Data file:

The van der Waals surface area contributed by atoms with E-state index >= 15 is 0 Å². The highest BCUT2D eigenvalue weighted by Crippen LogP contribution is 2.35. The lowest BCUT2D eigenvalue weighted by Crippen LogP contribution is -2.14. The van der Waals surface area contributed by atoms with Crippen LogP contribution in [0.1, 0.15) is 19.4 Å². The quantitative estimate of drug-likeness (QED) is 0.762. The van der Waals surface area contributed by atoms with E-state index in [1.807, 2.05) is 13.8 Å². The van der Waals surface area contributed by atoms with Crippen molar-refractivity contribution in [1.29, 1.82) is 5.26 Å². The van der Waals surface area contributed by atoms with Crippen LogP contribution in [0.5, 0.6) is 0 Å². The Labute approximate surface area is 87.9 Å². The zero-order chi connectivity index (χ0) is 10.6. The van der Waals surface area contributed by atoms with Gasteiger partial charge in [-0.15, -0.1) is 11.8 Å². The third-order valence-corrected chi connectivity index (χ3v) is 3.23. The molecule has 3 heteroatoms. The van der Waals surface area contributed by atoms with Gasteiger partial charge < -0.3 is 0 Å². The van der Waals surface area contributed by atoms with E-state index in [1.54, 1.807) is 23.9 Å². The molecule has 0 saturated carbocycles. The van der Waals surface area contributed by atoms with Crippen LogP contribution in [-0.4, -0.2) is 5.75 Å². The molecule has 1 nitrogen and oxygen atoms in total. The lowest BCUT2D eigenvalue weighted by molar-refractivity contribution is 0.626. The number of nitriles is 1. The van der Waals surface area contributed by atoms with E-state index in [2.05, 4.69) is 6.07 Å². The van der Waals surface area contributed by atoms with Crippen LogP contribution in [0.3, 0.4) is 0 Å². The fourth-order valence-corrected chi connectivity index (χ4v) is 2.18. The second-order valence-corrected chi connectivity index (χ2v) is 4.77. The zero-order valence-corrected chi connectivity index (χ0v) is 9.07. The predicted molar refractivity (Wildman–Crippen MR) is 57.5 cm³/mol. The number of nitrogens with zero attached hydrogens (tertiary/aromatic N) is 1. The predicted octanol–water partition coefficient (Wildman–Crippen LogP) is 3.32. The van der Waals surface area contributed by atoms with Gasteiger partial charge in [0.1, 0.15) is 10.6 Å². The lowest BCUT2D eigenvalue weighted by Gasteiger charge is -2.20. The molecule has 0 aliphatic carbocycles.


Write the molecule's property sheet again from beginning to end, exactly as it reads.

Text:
The van der Waals surface area contributed by atoms with E-state index >= 15 is 0 Å². The highest BCUT2D eigenvalue weighted by Crippen LogP contribution is 2.35. The lowest BCUT2D eigenvalue weighted by Crippen LogP contribution is -2.14. The van der Waals surface area contributed by atoms with Crippen LogP contribution in [0.1, 0.15) is 19.4 Å². The quantitative estimate of drug-likeness (QED) is 0.762. The van der Waals surface area contributed by atoms with E-state index in [1.807, 2.05) is 13.8 Å². The van der Waals surface area contributed by atoms with Crippen molar-refractivity contribution in [1.29, 1.82) is 5.26 Å². The van der Waals surface area contributed by atoms with Crippen LogP contribution in [0.5, 0.6) is 0 Å². The Labute approximate surface area is 87.9 Å². The zero-order chi connectivity index (χ0) is 10.6. The van der Waals surface area contributed by atoms with Gasteiger partial charge in [-0.15, -0.1) is 11.8 Å². The third-order valence-corrected chi connectivity index (χ3v) is 3.23. The molecule has 3 heteroatoms. The van der Waals surface area contributed by atoms with Gasteiger partial charge < -0.3 is 0 Å². The van der Waals surface area contributed by atoms with E-state index in [1.54, 1.807) is 23.9 Å². The molecule has 0 saturated carbocycles. The van der Waals surface area contributed by atoms with Crippen LogP contribution in [-0.4, -0.2) is 5.75 Å². The molecule has 1 nitrogen and oxygen atoms in total. The lowest BCUT2D eigenvalue weighted by molar-refractivity contribution is 0.626. The number of nitriles is 1. The van der Waals surface area contributed by atoms with E-state index in [2.05, 4.69) is 6.07 Å². The van der Waals surface area contributed by atoms with Crippen LogP contribution in [0.3, 0.4) is 0 Å². The fourth-order valence-corrected chi connectivity index (χ4v) is 2.18. The second-order valence-corrected chi connectivity index (χ2v) is 4.77. The zero-order valence-corrected chi connectivity index (χ0v) is 9.07. The predicted molar refractivity (Wildman–Crippen MR) is 57.5 cm³/mol. The number of nitrogens with zero attached hydrogens (tertiary/aromatic N) is 1. The predicted octanol–water partition coefficient (Wildman–Crippen LogP) is 3.32. The van der Waals surface area contributed by atoms with Gasteiger partial charge in [0.1, 0.15) is 10.6 Å². The lowest BCUT2D eigenvalue weighted by Gasteiger charge is -2.20. The molecule has 0 aliphatic carbocycles.